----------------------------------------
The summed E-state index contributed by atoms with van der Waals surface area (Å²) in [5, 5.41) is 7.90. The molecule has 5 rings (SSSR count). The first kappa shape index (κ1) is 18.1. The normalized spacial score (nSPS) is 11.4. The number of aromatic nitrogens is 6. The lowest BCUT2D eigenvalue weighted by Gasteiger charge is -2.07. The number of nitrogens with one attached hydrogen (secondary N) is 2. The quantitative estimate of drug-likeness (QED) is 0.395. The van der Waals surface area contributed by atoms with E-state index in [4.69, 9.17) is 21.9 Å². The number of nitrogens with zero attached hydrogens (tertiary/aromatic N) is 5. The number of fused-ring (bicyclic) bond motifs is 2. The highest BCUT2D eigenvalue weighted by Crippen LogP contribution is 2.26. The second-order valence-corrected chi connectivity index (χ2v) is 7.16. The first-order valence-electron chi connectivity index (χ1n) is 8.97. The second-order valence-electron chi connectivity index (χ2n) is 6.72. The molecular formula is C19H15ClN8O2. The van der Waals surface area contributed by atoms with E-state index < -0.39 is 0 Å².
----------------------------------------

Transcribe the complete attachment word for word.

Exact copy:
The summed E-state index contributed by atoms with van der Waals surface area (Å²) in [5, 5.41) is 7.90. The molecule has 5 rings (SSSR count). The first kappa shape index (κ1) is 18.1. The normalized spacial score (nSPS) is 11.4. The number of aromatic nitrogens is 6. The lowest BCUT2D eigenvalue weighted by Gasteiger charge is -2.07. The number of nitrogens with one attached hydrogen (secondary N) is 2. The quantitative estimate of drug-likeness (QED) is 0.395. The van der Waals surface area contributed by atoms with E-state index in [4.69, 9.17) is 21.9 Å². The number of nitrogens with zero attached hydrogens (tertiary/aromatic N) is 5. The number of fused-ring (bicyclic) bond motifs is 2. The highest BCUT2D eigenvalue weighted by Crippen LogP contribution is 2.26. The second-order valence-corrected chi connectivity index (χ2v) is 7.16. The first-order valence-electron chi connectivity index (χ1n) is 8.97. The second-order valence-electron chi connectivity index (χ2n) is 6.72. The molecular formula is C19H15ClN8O2. The van der Waals surface area contributed by atoms with E-state index < -0.39 is 0 Å².